Emotion Regulation of Others and Self

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Emotion Regulation Serves Goal Achievement (or why regulating emotions needs a context).

Posted on May 22, 2009 by Thomas Webb

In one of our first experiments we (Paschal, Eleanor, and I – AKA the ‘Automaticity Group’) wanted to investigate the idea that emotion regulation might be contagious. That is, if we observe somebody regulating their emotions (e.g., biting their tongue) then we may be more likely to regulate our own emotions subsequently. This hypothesis was based on research by Henk Aarts and colleagues who asked male participants to read a scenario about ‘Bas’ who meets a former female college friend at a bar. For one half of the participants this scenario was written to imply that Bas sought casual sex with his former college friend (At the end of the evening Bas walks Natasha home. When they arrive at her home, he asks her, “May I come in?”). For the other half of the participants the scenario did not imply this goal (At the end of the evening people start to dance. Bas looks at the dance floor from a distance, and thinks, “Isn’t this a nice place to be?”). Next, in an ostensibly unrelated part of the experiment, participants were asked to provide feedback on a task apparently developed by either a male or a female experimenter. The main finding was that participants who read the scenario implying the goal of seeking casual sex provided more feedback (i.e., were more helpful), but only when they believed that the task had been developed by a female, rather than male, experimenter. Aarts and colleagues interpreted this effect as showing that behavioural goals are contagious - although participants did not realize it observing someone else’s pursuing a goal influenced one’s own behaviour.


We wanted to know whether the same effects pertain to emotional as well as behavioural goals. To test this idea, we asked some students to read a scenario about ‘Ruth’ who takes a job at an office supplies company and spends her first week working hard to fix existing problems with the computer system (a necessary evil before new orders can be processed). However, when her boss returns to the office at the start of Ruth’s second week, she is unhappy that Ruth has not processed any new orders and fires her on the spot. The key part of the scenario is Ruth’s reaction to this somewhat unwarranted sacking – she simply thanks the manager for the opportunity that she has given her. The idea that participants are supposed to have got from the scenario is that Ruth ‘bit her tongue’ and controlled her emotions. We examined the effects of reading this scenario on participants’ responses when watching a disgusting video of someone’s arm being amputated. If emotional goals are contagious, then we expected that reading the scenario would lead participants to show less disgust when watching the video (i.e., to control their own emotions). However, our results did not support this idea; reading the scenario appeared to have no effect on participants’ emotional responses to the disgusting video.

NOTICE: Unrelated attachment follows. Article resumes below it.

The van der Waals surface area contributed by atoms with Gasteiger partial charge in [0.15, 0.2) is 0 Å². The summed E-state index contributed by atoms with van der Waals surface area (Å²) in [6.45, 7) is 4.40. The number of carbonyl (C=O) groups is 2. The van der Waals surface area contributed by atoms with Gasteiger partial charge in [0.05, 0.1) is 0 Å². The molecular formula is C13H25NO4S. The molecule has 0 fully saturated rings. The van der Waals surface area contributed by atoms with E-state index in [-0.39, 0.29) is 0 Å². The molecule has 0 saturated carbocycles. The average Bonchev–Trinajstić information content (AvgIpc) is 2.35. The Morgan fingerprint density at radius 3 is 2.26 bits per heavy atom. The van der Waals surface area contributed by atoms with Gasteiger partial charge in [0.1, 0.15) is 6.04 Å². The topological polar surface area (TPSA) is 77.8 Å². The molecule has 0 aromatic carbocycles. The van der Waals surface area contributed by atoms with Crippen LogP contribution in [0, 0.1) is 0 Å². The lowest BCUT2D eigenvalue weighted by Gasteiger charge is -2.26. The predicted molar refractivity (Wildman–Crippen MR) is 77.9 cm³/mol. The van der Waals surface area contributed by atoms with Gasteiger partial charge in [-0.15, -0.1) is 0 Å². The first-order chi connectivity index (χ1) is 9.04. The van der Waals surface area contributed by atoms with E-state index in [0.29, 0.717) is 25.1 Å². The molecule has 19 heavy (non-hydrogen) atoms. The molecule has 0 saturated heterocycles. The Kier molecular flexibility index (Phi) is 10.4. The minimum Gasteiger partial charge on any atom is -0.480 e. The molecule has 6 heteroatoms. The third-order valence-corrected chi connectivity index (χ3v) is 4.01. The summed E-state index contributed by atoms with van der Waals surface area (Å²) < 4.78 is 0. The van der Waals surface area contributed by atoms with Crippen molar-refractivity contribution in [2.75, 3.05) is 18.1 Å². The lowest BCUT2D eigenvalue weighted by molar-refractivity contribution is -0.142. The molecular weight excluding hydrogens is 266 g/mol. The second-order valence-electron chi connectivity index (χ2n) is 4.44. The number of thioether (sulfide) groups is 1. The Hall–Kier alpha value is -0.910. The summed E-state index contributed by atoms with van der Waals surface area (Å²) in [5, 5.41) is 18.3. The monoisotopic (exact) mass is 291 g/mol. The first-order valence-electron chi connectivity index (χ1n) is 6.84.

So can we conclude that emotion regulation is not contagious? It might be a bit premature… We think that the problem might have been that participants were left wondering “why did Ruth do that?” rather than “Wow! What great emotional control Ruth has!” Why would someone who was sacked unfairly just thank their vindicator and walk away? These feelings of incongruity may have swamped the inference of emotional control. The problem was that Ruth’s reaction lacked a context; for her response to be intelligible the reader needed to know why Ruth controlled her emotions. Perhaps she was mindful of causing a scene in the office? Perhaps she was thinking of her future job prospects? We often see a similar reaction when candidates on the BBC’s ‘The Apprentice’ are dramatically ejected from the programme by Sir Alan; presumably, emotional control serves to promote other goals (even if that goal is just not to appear soft when you know your Mum is watching).


…and that’s the point – we regulate our emotions so that they serve our goals. A recent paper by Maya Tamir presents ‘an instrumental account of emotion regulation’ which suggests that people direct their emotions so that they match their current goal. For example, if people are told that they are about to play a confrontational computer game that involves killing enemies then they do what they can to get into an angry mood (e.g., by listening to aggressive music). Similarly, an athlete on the eve of an important event tries to quell the butterflies (but only so much, a little anxiety can boost performance). Our future work on the contagion of emotional goals will try to capitalize on these ideas. For example, it is possible that observing someone pursuing a behavioural goal that is strongly linked with emotional control (e.g., a golfer steadying himself for a difficult putt, a student entering an exam hall) could lead us to be more likely to control our own emotions.


Aarts, H., Gollwitzer, P. M., & Hassin, R. R. (2004). Goal contagion: Perceiving is for pursuing. Journal of Personality and Social Psychology, 87, 23-37.


Tamir, M. (2009). What do people want to feel and why? Pleasure and utility in emotion regulation. Current Directions in Psychological Science, 18, 101-105.


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